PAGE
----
Author(s): Brando ML, Cardoso SH, Melo LL, Motta V, Coimbra NC
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Abstract It has been shown that the gradual increase in the intensity of electrical stimulation of the dorsal periaqueductal gray (DPAG), deep layers of the superior colliculus (DLSC) and inferior colliculus of rats induces, in a progressive manner, characteristic aversive responses such as arousal, freezing, and escape behavior. The DPAG-DLSC together with the periventricular gray substance of the diencephalon, amygdala and the inferior colliculus, constitute the neural substrate of aversion in the brain. In general, the behavioral responses induced by midbrain tectum stimulation are accompanied by increases in the mean arterial blood pressure, heart rate, and respiration. Both the behavioral and autonomic consequences of electrical stimulation of the mesencephalic tectum have been shown to be attenuated by minor tranquilizers, probably through enhancement of GABAergic neurotransmission. Besides GABAergic mechanisms several lines of evidence have clearly implicated opioid, serotonergic, and excitatory amino acids-mediated mechanisms in the control of the neural substrates commanding defensive behavior in the brain aversive system.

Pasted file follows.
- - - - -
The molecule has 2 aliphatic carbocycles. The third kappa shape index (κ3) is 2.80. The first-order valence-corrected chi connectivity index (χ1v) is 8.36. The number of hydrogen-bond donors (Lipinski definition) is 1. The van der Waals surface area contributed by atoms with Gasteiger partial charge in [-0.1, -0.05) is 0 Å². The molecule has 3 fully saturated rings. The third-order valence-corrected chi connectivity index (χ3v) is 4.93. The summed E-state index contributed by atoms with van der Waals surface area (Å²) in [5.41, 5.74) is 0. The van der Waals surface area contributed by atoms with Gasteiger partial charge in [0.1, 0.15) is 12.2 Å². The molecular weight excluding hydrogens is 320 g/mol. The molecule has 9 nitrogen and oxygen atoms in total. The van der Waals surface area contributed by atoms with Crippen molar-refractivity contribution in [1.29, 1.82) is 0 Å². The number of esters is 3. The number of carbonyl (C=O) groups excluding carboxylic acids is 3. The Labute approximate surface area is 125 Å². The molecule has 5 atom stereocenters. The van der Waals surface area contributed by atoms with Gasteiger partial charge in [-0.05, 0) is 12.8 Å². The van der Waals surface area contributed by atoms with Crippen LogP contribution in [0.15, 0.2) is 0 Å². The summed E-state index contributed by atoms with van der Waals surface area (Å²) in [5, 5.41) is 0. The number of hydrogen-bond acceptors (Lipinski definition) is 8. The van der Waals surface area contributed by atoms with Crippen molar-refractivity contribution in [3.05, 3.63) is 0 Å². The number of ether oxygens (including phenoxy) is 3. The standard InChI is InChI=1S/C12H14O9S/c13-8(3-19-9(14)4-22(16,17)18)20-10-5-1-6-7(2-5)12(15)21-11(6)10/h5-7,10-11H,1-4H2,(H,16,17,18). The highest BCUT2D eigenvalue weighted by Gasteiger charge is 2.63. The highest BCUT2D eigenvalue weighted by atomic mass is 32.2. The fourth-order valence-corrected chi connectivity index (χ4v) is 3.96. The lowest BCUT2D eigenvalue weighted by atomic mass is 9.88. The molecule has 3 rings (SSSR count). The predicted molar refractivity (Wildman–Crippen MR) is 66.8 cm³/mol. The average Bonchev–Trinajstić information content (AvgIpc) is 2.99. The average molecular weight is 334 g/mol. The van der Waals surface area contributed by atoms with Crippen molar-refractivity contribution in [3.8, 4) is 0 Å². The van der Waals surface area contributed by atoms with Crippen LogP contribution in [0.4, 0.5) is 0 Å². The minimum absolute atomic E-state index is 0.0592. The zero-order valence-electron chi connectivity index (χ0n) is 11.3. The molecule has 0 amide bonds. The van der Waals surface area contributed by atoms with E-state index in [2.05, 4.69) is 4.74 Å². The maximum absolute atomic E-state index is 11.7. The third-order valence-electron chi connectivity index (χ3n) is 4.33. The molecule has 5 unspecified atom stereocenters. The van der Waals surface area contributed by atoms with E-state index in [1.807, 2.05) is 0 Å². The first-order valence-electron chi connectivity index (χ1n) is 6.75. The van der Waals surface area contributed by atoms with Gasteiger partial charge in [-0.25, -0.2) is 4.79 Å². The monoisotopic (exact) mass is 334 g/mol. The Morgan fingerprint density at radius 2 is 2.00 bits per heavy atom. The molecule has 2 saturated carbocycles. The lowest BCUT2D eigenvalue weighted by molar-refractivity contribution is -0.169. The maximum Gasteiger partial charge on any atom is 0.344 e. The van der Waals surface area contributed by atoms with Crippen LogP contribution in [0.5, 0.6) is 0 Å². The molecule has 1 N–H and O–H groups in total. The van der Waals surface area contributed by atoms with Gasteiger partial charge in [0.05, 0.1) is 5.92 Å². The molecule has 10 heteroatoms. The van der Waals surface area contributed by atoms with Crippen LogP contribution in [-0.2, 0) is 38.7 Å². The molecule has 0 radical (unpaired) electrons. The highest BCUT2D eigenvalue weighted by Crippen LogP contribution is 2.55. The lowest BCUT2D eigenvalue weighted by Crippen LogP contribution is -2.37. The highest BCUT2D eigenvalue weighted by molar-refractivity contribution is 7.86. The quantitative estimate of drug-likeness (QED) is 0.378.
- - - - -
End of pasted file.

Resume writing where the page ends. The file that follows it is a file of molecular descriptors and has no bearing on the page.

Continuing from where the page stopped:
This article was published in Neurosci Biobehav Rev
and referenced in International Journal of Neurorehabilitation